- TV program types include situation comedies, dramatic anthologies, Western series, hosted children's shows, variety shows, sports events, news talk shows and others.
- It's been calculated that by the time today's teenagers are 75 years old, they are likely to have spent more than a dozen years of time watching television in one form or another. Remember, technology enables video viewing on electronic devices, online and on cell phones, not just on TV sets in living rooms and bedrooms.
Television networks were slow to respond to competition from cable and satellite. Cable channels had less FCC content restriction. Broadcast networks lost viewers when they were unwilling to take risks with innovative programming against cable's edgy shows.
- In the 1950s, TV became a mass medium with programs and talent from radio and the stage.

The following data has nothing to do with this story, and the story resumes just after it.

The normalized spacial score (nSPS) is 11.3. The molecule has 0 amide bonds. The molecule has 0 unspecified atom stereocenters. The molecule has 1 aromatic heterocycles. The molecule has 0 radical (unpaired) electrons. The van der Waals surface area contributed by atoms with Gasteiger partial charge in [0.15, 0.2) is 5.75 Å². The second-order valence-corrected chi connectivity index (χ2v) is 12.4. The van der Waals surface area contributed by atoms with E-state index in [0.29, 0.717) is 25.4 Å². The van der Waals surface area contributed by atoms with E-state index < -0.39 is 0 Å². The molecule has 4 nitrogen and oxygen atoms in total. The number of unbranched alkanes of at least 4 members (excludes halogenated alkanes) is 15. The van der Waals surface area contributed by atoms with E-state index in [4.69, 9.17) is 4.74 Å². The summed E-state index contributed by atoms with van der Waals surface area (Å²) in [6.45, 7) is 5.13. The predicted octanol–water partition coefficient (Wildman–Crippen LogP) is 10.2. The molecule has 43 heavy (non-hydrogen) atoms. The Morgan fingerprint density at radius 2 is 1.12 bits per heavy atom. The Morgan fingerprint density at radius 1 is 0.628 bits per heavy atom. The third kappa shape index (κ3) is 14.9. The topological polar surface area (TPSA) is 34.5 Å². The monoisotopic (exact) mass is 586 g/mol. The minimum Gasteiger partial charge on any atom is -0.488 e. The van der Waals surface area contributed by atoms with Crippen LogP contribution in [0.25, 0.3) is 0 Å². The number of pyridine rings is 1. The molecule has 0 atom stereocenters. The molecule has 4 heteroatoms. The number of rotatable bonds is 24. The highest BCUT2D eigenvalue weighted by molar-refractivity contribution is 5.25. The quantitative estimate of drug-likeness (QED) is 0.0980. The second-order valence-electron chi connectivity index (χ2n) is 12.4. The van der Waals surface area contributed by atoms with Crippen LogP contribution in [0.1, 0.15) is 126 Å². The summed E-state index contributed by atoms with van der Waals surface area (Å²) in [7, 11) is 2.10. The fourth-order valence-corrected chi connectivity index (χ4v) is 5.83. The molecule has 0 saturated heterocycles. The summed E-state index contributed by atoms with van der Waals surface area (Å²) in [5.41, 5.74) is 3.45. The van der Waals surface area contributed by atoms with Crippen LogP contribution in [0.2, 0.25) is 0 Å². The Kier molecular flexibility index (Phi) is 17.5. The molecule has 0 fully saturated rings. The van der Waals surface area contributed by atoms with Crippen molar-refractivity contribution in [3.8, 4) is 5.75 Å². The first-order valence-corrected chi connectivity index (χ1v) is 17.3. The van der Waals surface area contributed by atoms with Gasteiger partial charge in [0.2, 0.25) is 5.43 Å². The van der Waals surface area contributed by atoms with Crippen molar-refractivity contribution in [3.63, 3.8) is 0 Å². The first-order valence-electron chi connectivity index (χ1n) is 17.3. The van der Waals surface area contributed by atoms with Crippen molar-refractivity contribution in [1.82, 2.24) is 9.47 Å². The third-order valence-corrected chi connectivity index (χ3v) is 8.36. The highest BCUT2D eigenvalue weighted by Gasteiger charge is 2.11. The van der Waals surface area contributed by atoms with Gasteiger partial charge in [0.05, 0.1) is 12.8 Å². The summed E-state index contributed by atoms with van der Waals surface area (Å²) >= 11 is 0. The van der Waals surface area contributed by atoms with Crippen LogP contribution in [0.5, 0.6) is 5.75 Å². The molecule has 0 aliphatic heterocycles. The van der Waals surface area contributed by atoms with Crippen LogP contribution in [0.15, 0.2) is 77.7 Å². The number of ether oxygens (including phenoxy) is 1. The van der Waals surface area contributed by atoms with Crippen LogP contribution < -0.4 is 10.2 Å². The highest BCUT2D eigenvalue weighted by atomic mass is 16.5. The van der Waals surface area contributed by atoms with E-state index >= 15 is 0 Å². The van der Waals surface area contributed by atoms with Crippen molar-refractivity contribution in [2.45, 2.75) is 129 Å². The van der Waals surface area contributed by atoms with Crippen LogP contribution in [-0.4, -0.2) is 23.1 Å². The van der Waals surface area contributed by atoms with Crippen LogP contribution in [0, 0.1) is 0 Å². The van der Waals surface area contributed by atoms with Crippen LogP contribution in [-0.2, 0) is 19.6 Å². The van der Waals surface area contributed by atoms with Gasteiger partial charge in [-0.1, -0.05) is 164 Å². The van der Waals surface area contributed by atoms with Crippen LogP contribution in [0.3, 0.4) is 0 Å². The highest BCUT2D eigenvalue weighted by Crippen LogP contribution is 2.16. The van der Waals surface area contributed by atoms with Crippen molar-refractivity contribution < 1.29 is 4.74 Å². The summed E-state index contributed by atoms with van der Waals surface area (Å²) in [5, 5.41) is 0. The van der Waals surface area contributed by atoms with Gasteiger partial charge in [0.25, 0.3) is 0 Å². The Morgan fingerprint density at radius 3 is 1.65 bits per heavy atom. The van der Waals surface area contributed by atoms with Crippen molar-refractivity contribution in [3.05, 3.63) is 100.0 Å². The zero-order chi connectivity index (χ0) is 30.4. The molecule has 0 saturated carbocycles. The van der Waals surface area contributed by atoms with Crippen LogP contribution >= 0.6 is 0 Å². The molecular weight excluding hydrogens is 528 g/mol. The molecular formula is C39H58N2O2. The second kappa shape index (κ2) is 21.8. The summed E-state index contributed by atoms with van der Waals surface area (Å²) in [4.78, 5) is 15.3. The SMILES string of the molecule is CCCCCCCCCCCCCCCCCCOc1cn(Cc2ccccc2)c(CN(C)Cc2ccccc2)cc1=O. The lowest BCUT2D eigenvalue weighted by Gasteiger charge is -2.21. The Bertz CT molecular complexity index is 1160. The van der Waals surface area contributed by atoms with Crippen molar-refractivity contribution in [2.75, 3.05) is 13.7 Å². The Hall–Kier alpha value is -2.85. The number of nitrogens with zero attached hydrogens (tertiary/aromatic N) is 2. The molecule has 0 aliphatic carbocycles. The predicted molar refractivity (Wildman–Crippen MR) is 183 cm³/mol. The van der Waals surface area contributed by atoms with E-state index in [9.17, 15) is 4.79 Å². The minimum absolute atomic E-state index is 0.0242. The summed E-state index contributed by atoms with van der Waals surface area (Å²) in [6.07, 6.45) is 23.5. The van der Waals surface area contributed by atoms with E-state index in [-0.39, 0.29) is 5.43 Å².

- The Ed Sullivan Show in1948 was the first variety series.
- I Love Lucy in the 1950s was the first half-hour TV sitcom.
- Howdy Doody was a popular children's show in the 1950s.
- Gunsmoke was a classic Western that migrated from radio to TV.
- In the 1960s, the Public Broadcasting System (PBS) went on the air as a private, not-for-profit corporation owned by its member stations.
- Since 1969, Sesame Street has one of the most influential children's programs ever.
- In the 1970s, programs had more complex, realistic characters.
- The situation comedy All in the Family was the highest-rated program of the 1970s.
- Monday Night Football, in 1970, brought sports programming to prime time.
- In the 1980s, cable and satellite threatened the three network channels and public television.
- One popular new genre was the gritty police drama like Hill Street Blues.